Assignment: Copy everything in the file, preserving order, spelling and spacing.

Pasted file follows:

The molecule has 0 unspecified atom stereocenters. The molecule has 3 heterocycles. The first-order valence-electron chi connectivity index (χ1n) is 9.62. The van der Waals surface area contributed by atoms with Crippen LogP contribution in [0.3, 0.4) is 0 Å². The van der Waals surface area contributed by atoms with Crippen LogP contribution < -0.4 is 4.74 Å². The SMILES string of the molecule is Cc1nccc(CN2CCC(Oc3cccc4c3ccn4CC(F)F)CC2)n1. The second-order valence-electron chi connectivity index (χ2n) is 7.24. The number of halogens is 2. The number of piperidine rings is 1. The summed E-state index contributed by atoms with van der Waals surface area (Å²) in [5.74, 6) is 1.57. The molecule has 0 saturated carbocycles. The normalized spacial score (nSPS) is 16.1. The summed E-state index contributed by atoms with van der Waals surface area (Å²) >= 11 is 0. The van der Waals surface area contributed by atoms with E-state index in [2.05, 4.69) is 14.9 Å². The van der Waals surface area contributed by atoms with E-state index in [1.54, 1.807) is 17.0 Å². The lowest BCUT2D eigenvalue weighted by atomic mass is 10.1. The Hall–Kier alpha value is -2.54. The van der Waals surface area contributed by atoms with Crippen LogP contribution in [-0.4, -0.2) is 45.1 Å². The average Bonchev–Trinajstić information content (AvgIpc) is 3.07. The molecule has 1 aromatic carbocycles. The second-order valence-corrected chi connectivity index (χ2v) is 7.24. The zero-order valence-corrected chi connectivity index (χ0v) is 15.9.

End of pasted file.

The molecule has 0 unspecified atom stereocenters. The molecule has 3 heterocycles. The first-order valence-electron chi connectivity index (χ1n) is 9.62. The van der Waals surface area contributed by atoms with Crippen LogP contribution in [0.3, 0.4) is 0 Å². The van der Waals surface area contributed by atoms with Crippen LogP contribution < -0.4 is 4.74 Å². The SMILES string of the molecule is Cc1nccc(CN2CCC(Oc3cccc4c3ccn4CC(F)F)CC2)n1. The second-order valence-electron chi connectivity index (χ2n) is 7.24. The number of halogens is 2. The number of piperidine rings is 1. The summed E-state index contributed by atoms with van der Waals surface area (Å²) in [5.74, 6) is 1.57. The molecule has 0 saturated carbocycles. The normalized spacial score (nSPS) is 16.1. The summed E-state index contributed by atoms with van der Waals surface area (Å²) >= 11 is 0. The van der Waals surface area contributed by atoms with E-state index in [2.05, 4.69) is 14.9 Å². The van der Waals surface area contributed by atoms with E-state index in [1.54, 1.807) is 17.0 Å². The lowest BCUT2D eigenvalue weighted by atomic mass is 10.1. The Hall–Kier alpha value is -2.54. The van der Waals surface area contributed by atoms with Crippen LogP contribution in [-0.4, -0.2) is 45.1 Å². The average Bonchev–Trinajstić information content (AvgIpc) is 3.07. The molecule has 1 aromatic carbocycles. The second-order valence-corrected chi connectivity index (χ2v) is 7.24. The zero-order valence-corrected chi connectivity index (χ0v) is 15.9.